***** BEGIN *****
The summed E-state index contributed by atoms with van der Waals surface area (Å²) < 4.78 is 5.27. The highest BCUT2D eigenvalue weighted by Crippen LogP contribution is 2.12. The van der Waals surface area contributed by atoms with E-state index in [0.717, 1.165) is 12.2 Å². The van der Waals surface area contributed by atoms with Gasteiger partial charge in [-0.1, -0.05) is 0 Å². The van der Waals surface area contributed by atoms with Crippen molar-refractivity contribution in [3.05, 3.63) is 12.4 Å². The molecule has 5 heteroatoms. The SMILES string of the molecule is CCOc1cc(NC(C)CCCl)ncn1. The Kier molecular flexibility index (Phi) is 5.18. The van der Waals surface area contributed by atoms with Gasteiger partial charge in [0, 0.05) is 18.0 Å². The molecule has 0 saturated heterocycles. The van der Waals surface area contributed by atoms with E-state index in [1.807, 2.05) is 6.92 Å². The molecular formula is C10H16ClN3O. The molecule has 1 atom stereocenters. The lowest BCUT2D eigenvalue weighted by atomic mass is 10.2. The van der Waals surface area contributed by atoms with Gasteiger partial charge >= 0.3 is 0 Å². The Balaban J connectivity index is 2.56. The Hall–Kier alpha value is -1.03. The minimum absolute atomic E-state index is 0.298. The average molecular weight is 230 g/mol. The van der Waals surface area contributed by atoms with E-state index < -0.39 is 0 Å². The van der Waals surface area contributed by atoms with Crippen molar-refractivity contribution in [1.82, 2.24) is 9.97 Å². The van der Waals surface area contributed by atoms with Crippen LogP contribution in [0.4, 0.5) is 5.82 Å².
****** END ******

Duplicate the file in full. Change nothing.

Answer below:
The summed E-state index contributed by atoms with van der Waals surface area (Å²) < 4.78 is 5.27. The highest BCUT2D eigenvalue weighted by Crippen LogP contribution is 2.12. The van der Waals surface area contributed by atoms with E-state index in [0.717, 1.165) is 12.2 Å². The van der Waals surface area contributed by atoms with Gasteiger partial charge in [-0.1, -0.05) is 0 Å². The van der Waals surface area contributed by atoms with Crippen molar-refractivity contribution in [3.05, 3.63) is 12.4 Å². The molecule has 5 heteroatoms. The SMILES string of the molecule is CCOc1cc(NC(C)CCCl)ncn1. The Kier molecular flexibility index (Phi) is 5.18. The van der Waals surface area contributed by atoms with Gasteiger partial charge in [0, 0.05) is 18.0 Å². The molecule has 0 saturated heterocycles. The van der Waals surface area contributed by atoms with E-state index in [1.807, 2.05) is 6.92 Å². The molecular formula is C10H16ClN3O. The molecule has 1 atom stereocenters. The lowest BCUT2D eigenvalue weighted by atomic mass is 10.2. The van der Waals surface area contributed by atoms with Gasteiger partial charge >= 0.3 is 0 Å². The Balaban J connectivity index is 2.56. The Hall–Kier alpha value is -1.03. The minimum absolute atomic E-state index is 0.298. The average molecular weight is 230 g/mol. The van der Waals surface area contributed by atoms with E-state index < -0.39 is 0 Å². The van der Waals surface area contributed by atoms with Crippen molar-refractivity contribution in [1.82, 2.24) is 9.97 Å². The van der Waals surface area contributed by atoms with Crippen LogP contribution in [0.4, 0.5) is 5.82 Å².